We've seen Spader in this kind of role so many times, it doesn't even phase us anymore how adept he is at being creepy. Gyllenhaal (she's Jake's sister) steals the show, both by default and because her performance is notably strong. Looking like a cross between Lauren Graham and Kim Deal, she is very believable as a young woman walking the line between complete mental breakdown and absolute female empowerment.

I first locked eyes on Spanish actress Paz Vega in Toronto last month, at the "international" premiere of The Other Side of the Bed, a sex romp with about a dozen song-and-dance numbers. I thought the ridiculously attractive Vega got naked a lot in that film, but it now seems like a drop in the bucket after seeing Sex & Lucía. The actress, already a superstar in Spain after playing the equivalent of Rachel on their equivalent of Friends, does some singing in Sex, plus, as the title advertises, there's plenty of hot monkey love, as well.

            Sex is one of those films that aims to confuse (director Julio Medem's last film, Lovers of the Arctic Circle, was a palindrome about characters named Anna and Otto). Just when you think you've got your mind wrapped around its insanely layered story, it drops you down a rabbit hole of confusion... literally. The film starts with Lucía (Vega) rushing home from work only to discover her boyfriend Lorenzo (Tristán Ulloa) is dead. She escapes to a remote island to mourn, meeting and moving into a guesthouse owned by Elena (Najwa Nimri), who we later learn is the mother of a child fathered by Lorenzo. So far, so good --- right?

            While Lucía is on the island, we see, via flashback, the origins of her relationship with Lorenzo, who was apparently working on a book. And this is when things really start to get crazy. It becomes increasingly impossible to separate what's real from what Lorenzo is writing, which is remarkably similar to what is happening around him. Meanwhile, he has a lot of sex with Lucía, who often screams, "I'm dying!" while she gets her groove on. As if that wasn't enough to get your juices flowing, there's also a thread involving the absurdly buxom (and potentially fictional) Belén (Elena Anaya), who looks after Elena's kid.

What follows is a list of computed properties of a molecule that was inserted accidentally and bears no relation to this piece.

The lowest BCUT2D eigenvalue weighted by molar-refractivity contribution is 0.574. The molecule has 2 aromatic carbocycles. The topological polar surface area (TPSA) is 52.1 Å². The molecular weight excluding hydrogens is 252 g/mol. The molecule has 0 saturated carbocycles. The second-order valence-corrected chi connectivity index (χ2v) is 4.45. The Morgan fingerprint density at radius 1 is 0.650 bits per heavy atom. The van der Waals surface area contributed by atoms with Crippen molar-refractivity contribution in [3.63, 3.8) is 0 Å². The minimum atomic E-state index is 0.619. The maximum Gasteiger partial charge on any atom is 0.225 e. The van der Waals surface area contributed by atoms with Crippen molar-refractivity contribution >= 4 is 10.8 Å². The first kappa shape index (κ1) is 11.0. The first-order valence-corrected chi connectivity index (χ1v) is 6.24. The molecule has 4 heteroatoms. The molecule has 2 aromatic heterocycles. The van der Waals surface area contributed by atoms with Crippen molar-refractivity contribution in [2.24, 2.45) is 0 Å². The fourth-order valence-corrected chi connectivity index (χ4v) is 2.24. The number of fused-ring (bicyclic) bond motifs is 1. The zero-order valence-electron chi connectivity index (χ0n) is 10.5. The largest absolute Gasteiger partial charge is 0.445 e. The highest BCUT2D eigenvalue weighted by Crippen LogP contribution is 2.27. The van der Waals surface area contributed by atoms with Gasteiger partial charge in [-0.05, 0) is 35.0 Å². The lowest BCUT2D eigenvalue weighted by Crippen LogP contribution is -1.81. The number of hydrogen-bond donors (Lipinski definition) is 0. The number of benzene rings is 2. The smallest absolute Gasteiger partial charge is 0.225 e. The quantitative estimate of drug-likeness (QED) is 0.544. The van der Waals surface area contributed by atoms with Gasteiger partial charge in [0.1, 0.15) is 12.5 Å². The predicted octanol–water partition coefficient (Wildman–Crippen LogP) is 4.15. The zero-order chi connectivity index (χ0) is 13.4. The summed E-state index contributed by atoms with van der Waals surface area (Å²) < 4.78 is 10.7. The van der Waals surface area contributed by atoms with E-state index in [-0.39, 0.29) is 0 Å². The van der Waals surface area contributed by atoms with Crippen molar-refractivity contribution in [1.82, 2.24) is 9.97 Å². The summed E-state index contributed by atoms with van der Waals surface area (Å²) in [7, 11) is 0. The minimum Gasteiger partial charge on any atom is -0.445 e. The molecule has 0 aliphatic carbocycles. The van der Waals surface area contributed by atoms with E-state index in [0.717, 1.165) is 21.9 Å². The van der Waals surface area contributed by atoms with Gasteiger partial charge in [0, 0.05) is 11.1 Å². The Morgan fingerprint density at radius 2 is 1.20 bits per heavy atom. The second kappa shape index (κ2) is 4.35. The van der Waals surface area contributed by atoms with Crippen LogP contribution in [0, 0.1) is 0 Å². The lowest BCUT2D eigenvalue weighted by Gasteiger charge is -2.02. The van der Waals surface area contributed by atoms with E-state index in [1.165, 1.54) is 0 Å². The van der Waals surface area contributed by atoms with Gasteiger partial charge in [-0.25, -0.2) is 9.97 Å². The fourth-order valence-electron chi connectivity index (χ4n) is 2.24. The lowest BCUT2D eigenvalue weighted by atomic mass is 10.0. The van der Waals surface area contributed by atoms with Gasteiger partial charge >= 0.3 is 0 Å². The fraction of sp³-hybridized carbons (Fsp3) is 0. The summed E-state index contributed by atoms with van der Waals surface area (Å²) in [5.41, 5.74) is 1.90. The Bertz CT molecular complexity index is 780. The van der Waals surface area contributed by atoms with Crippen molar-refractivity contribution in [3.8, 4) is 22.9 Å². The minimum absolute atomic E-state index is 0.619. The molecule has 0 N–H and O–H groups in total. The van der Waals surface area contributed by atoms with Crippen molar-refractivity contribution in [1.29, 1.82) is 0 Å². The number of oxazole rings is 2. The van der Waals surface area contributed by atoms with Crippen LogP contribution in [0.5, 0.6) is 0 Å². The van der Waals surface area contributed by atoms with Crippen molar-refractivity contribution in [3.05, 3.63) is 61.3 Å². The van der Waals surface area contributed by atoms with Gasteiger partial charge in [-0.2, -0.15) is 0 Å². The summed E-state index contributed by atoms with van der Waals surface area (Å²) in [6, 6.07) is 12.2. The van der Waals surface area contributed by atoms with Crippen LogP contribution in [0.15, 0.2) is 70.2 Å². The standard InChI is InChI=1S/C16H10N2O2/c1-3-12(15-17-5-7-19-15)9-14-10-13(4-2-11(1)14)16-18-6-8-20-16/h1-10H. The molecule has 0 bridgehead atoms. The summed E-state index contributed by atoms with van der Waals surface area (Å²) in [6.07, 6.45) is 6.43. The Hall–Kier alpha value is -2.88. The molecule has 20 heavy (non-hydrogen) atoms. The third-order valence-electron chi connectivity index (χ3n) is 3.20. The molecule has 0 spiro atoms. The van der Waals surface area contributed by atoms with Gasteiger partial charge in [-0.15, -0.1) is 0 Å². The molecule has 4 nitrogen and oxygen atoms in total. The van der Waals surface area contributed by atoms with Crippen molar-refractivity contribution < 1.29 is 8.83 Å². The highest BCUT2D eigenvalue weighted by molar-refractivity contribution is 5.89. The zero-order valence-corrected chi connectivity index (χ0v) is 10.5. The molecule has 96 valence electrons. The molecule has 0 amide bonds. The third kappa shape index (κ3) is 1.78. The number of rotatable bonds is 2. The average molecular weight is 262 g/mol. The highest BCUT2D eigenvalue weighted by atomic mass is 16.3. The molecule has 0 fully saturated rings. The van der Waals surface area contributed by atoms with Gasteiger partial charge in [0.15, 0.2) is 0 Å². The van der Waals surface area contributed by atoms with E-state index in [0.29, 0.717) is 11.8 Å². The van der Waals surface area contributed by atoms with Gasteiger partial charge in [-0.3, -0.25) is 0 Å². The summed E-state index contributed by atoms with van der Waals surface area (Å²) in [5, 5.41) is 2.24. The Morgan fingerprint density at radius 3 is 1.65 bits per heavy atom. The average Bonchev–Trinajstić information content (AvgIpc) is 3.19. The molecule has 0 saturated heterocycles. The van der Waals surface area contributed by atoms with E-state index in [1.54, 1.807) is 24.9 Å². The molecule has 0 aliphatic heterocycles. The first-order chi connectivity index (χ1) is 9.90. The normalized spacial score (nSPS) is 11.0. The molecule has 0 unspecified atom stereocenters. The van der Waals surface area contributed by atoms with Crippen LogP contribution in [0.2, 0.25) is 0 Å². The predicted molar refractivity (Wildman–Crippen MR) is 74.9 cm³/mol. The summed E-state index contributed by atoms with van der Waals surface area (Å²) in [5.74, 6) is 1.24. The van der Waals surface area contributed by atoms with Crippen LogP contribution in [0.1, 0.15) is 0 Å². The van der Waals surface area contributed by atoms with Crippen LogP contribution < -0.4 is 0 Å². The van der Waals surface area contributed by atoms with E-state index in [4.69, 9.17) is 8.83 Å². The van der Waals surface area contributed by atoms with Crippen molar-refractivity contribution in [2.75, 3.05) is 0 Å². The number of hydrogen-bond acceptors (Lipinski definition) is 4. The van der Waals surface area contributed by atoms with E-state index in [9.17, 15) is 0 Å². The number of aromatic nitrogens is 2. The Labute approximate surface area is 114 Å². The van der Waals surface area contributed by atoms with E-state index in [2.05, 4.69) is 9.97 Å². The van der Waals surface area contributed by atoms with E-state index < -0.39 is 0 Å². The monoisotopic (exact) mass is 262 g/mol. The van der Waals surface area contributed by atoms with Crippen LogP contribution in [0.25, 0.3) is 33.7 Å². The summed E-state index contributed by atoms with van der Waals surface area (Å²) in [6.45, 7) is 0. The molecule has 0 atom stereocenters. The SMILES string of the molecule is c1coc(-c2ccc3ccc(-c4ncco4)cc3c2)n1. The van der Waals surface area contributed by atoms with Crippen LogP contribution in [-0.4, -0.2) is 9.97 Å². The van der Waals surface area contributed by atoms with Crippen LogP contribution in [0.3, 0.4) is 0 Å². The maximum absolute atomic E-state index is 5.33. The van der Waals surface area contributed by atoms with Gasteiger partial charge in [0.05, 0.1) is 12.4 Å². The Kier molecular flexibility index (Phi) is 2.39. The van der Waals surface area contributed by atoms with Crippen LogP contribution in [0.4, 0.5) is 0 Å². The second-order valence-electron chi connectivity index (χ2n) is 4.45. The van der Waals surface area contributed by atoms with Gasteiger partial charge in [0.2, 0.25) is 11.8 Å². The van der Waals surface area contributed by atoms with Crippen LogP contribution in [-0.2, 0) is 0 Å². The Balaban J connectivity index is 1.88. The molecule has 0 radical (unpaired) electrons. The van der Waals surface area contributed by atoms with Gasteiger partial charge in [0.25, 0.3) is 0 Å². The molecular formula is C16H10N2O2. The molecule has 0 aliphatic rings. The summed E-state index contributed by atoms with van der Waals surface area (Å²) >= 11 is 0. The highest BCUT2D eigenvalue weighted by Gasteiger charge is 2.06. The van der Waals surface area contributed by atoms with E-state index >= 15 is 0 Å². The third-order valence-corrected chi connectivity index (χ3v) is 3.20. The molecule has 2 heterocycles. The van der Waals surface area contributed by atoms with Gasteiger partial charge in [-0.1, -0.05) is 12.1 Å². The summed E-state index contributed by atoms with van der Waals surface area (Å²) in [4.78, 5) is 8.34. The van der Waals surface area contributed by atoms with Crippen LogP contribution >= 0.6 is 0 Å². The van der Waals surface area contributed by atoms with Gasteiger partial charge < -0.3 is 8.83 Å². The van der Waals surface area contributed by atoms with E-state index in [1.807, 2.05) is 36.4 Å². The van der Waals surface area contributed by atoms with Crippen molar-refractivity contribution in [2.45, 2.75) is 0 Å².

Keep it in your pants, gentlemen --- you can see both Vega and Anaya in Pedro Almodóvar's upcoming Talk To Her.

           

Anybody expecting local filmmaker Tim Beideck's follow-up to the very funny Drivers Wanted to be another Kevin Smith-inspired laugh riot might be in for a shock. In Gertrude's Monster, Beideck blends eclectic elements like horror, religion, mathematics, and haircutting (okay --- maybe they're all rooted in horror) into a 20-minute tale about a nine-year-old girl named Gertrude and a bowlegged hunchback with crossed eyes who talks like a character in a badly-dubbed martial arts flick. And he isn't even the monster!

            You can catch Gertrude's Monster Thursday, October 24, at Johnny's Smoke-Free Bar, 1382 Culver Road, at 8 p.m. Admission is $5, and you can buy copies of the film after the screening. Beideck will use the proceeds in his quest to land a distribution deal for Drivers Wanted. For more information, visit his website at www.pillensfarm.com.

For more of Jon's unsanitized movie ramblings, visit his site, Planet Sick-Boy (www.sick-boy.com), or listen to him on WBER's Friday Morning Show.